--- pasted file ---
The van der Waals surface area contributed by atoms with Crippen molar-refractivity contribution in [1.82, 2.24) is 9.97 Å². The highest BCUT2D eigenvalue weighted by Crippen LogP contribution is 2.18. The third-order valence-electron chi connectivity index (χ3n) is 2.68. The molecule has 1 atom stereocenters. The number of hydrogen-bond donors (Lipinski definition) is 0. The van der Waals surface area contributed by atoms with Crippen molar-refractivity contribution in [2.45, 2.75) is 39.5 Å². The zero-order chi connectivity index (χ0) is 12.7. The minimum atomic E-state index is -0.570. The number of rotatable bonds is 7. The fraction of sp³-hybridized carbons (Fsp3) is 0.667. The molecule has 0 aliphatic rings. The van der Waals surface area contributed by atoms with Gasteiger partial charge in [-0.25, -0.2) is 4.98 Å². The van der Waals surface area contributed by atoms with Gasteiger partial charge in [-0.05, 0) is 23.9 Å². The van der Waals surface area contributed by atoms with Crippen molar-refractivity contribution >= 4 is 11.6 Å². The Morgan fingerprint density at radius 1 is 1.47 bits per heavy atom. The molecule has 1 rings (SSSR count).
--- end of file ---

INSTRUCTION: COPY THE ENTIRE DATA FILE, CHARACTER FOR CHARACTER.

The van der Waals surface area contributed by atoms with Crippen molar-refractivity contribution in [1.82, 2.24) is 9.97 Å². The highest BCUT2D eigenvalue weighted by Crippen LogP contribution is 2.18. The third-order valence-electron chi connectivity index (χ3n) is 2.68. The molecule has 1 atom stereocenters. The number of hydrogen-bond donors (Lipinski definition) is 0. The van der Waals surface area contributed by atoms with Crippen molar-refractivity contribution in [2.45, 2.75) is 39.5 Å². The zero-order chi connectivity index (χ0) is 12.7. The minimum atomic E-state index is -0.570. The number of rotatable bonds is 7. The fraction of sp³-hybridized carbons (Fsp3) is 0.667. The molecule has 0 aliphatic rings. The van der Waals surface area contributed by atoms with Gasteiger partial charge in [-0.25, -0.2) is 4.98 Å². The van der Waals surface area contributed by atoms with Gasteiger partial charge in [-0.05, 0) is 23.9 Å². The van der Waals surface area contributed by atoms with Crippen molar-refractivity contribution >= 4 is 11.6 Å². The Morgan fingerprint density at radius 1 is 1.47 bits per heavy atom. The molecule has 1 rings (SSSR count).